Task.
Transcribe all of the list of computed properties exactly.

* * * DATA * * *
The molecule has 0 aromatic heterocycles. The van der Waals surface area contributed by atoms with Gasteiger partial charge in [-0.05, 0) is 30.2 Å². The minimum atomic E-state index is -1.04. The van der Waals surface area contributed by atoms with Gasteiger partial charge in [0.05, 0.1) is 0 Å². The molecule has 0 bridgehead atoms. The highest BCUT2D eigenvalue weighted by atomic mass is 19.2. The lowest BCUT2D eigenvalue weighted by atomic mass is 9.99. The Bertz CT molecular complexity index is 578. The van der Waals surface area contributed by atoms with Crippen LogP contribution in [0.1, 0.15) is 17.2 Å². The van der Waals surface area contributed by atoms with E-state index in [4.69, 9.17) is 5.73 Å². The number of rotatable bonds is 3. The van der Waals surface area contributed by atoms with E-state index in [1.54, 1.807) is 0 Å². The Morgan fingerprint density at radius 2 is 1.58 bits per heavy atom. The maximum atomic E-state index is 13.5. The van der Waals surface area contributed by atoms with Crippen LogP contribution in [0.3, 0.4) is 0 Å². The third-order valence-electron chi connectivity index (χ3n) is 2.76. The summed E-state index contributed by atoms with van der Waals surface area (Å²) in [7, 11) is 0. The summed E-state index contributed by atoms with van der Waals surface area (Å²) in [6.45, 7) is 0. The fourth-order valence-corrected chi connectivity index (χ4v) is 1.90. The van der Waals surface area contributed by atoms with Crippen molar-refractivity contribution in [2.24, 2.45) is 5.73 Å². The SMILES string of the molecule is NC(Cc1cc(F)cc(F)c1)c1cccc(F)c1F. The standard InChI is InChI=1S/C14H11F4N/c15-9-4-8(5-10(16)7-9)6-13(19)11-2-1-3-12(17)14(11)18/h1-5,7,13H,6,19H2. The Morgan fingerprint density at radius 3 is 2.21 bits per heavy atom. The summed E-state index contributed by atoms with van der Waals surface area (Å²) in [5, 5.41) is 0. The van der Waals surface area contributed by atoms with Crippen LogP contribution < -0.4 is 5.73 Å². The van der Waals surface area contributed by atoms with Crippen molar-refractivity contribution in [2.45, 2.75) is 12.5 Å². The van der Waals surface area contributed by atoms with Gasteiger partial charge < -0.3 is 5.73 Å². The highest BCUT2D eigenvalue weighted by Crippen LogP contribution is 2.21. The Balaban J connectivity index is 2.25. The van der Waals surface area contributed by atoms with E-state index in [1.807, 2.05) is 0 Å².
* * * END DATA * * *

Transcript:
The molecule has 0 aromatic heterocycles. The van der Waals surface area contributed by atoms with Gasteiger partial charge in [-0.05, 0) is 30.2 Å². The minimum atomic E-state index is -1.04. The van der Waals surface area contributed by atoms with Gasteiger partial charge in [0.05, 0.1) is 0 Å². The molecule has 0 bridgehead atoms. The highest BCUT2D eigenvalue weighted by atomic mass is 19.2. The lowest BCUT2D eigenvalue weighted by atomic mass is 9.99. The Bertz CT molecular complexity index is 578. The van der Waals surface area contributed by atoms with Crippen LogP contribution in [0.1, 0.15) is 17.2 Å². The van der Waals surface area contributed by atoms with E-state index in [4.69, 9.17) is 5.73 Å². The number of rotatable bonds is 3. The van der Waals surface area contributed by atoms with E-state index in [1.54, 1.807) is 0 Å². The Morgan fingerprint density at radius 2 is 1.58 bits per heavy atom. The maximum atomic E-state index is 13.5. The van der Waals surface area contributed by atoms with Crippen LogP contribution in [0.3, 0.4) is 0 Å². The third-order valence-electron chi connectivity index (χ3n) is 2.76. The summed E-state index contributed by atoms with van der Waals surface area (Å²) in [7, 11) is 0. The summed E-state index contributed by atoms with van der Waals surface area (Å²) in [6.45, 7) is 0. The fourth-order valence-corrected chi connectivity index (χ4v) is 1.90. The van der Waals surface area contributed by atoms with Crippen molar-refractivity contribution in [2.24, 2.45) is 5.73 Å². The SMILES string of the molecule is NC(Cc1cc(F)cc(F)c1)c1cccc(F)c1F. The standard InChI is InChI=1S/C14H11F4N/c15-9-4-8(5-10(16)7-9)6-13(19)11-2-1-3-12(17)14(11)18/h1-5,7,13H,6,19H2. The Morgan fingerprint density at radius 3 is 2.21 bits per heavy atom. The summed E-state index contributed by atoms with van der Waals surface area (Å²) in [5, 5.41) is 0. The van der Waals surface area contributed by atoms with Crippen LogP contribution < -0.4 is 5.73 Å². The van der Waals surface area contributed by atoms with Crippen molar-refractivity contribution in [2.45, 2.75) is 12.5 Å². The van der Waals surface area contributed by atoms with Gasteiger partial charge < -0.3 is 5.73 Å². The highest BCUT2D eigenvalue weighted by Crippen LogP contribution is 2.21. The Balaban J connectivity index is 2.25. The van der Waals surface area contributed by atoms with E-state index in [1.807, 2.05) is 0 Å².